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Investigating the Structure and Dynamics of Apo-Photosystem II

Prof. Dr. Sandra Luber, SNSF Professor for theoretical and computational chemistry at the University of Zurich (Switzerland), investigated the structure and dynamics of the manganese-depleted photosystem II computationally in a large collaboration with three groups of UniSysCat, Prof. Dr. Holger Dobbek and Prof. Dr. Athina Zouni from Humboldt University Berlin and Prof. Dr. Holger Dau from Free University Berlin.

Based on the Clara Immerwahr Award for Luber in 2017, the authors have put together expertise in understanding the photosystem II (PSII) which has been of outstanding interest for researchers for decades. Especially its efficient water oxidation behavior has still not been completely understood.

Photosynthetic water oxidation is a model for future technologies employing solar energy to split water into hydrogen and oxygen. Natural water oxidation is carried out by a special manganese catalyst, the water-oxidizing complex (WOC) which is located in PSII of cyanobacteria, algae, and plants. Hence, there is great interest in the molecular structure as well as structural changes during catalytic activity and assembly/disassembly of the WOC.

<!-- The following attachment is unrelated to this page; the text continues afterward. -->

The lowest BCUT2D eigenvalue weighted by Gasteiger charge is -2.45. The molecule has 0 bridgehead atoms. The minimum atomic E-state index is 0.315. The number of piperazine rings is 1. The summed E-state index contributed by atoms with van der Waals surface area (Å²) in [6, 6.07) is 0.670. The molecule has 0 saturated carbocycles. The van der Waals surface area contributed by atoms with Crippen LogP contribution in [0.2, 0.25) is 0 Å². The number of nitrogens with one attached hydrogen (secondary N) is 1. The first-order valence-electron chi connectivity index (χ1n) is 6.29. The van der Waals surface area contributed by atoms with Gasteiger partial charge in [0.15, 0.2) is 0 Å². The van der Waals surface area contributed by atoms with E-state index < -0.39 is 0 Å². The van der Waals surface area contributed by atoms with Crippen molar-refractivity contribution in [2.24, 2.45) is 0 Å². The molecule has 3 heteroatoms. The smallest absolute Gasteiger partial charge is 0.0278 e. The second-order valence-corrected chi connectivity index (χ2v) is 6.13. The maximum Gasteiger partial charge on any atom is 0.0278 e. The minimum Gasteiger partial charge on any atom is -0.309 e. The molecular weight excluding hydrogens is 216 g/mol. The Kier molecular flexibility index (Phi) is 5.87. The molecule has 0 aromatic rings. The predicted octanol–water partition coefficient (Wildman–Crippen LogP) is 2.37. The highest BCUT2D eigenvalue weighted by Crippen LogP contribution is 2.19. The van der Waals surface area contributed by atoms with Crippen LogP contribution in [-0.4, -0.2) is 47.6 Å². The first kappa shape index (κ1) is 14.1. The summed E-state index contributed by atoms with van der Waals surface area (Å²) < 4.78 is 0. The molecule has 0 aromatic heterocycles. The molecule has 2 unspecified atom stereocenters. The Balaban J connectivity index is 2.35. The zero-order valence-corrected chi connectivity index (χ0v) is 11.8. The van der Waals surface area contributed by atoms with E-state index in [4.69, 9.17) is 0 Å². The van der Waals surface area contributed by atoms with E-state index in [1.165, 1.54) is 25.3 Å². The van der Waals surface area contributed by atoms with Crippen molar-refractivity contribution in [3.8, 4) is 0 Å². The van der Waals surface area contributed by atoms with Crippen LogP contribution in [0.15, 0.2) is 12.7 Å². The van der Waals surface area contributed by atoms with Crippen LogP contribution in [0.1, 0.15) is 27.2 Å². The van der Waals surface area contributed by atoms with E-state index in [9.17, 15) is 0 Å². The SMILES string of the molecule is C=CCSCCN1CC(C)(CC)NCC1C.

In particular, the light-driven assembly during photosystem II repair under physiological conditions is poorly understood, and structural information about manganese depleted PSII (apo-PSII) is required as a starting point for improving this understanding.

The authors investigated the structure of apo-PSII computationally. Static and dynamic calculations have shown how many protons are likely to be in the cavity after the WOC was removed. Additionally, protonation patterns have been investigated which can stabilize the remaining cavity by localizing protons e.g. at terminal carboxylate groups. Ab-initio molecular dynamics simulations have furthermore suggested that not more than two water molecules fill the void left by manganese depletion. These findings pave the way for a better understanding of the reassembly of the water-oxidizing complex, which is of high interest for design of artificial WOCs featuring attractive reassembly and self-healing properties. 

In a recent interview in ChemCatChem, Luber talks about possible future opportunities in her field: “There is still much to do with various possible directions for advancements: For example, there is a clear need for more accurate/faster electronic structure methods for improved description of complex systems. Novel spectroscopic methods and multi‐scale modelling for a better comparison to experimental data are required as well”.  She also points out the need for dynamic calculations as well as inclusion of environmental effects. Besides that, approaches based on artificial intelligence offer new possibilities in various areas, such as speed‐up of computational methods, enhanced elucidation of reaction networks, and novel design approaches beyond traditional in silico design.

The full publication can be found here in open access: